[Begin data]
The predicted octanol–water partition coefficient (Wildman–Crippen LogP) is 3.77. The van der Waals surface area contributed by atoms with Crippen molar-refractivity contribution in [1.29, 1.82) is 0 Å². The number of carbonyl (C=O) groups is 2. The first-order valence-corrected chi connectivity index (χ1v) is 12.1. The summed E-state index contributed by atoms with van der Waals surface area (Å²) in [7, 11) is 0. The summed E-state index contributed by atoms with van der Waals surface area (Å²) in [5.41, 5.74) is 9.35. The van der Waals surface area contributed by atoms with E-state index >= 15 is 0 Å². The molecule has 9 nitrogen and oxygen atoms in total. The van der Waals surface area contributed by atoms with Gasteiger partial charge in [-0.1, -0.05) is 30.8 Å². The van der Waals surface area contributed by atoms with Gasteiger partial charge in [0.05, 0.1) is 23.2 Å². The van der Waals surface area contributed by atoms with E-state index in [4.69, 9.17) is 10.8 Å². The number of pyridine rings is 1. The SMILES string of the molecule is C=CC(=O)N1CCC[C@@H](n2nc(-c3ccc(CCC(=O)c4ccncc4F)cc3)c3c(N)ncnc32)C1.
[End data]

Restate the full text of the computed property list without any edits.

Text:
The predicted octanol–water partition coefficient (Wildman–Crippen LogP) is 3.77. The van der Waals surface area contributed by atoms with Crippen molar-refractivity contribution in [1.29, 1.82) is 0 Å². The number of carbonyl (C=O) groups is 2. The first-order valence-corrected chi connectivity index (χ1v) is 12.1. The summed E-state index contributed by atoms with van der Waals surface area (Å²) in [7, 11) is 0. The summed E-state index contributed by atoms with van der Waals surface area (Å²) in [5.41, 5.74) is 9.35. The van der Waals surface area contributed by atoms with E-state index >= 15 is 0 Å². The molecule has 9 nitrogen and oxygen atoms in total. The van der Waals surface area contributed by atoms with Gasteiger partial charge in [-0.1, -0.05) is 30.8 Å². The van der Waals surface area contributed by atoms with Gasteiger partial charge in [0.05, 0.1) is 23.2 Å². The van der Waals surface area contributed by atoms with E-state index in [4.69, 9.17) is 10.8 Å². The number of pyridine rings is 1. The SMILES string of the molecule is C=CC(=O)N1CCC[C@@H](n2nc(-c3ccc(CCC(=O)c4ccncc4F)cc3)c3c(N)ncnc32)C1.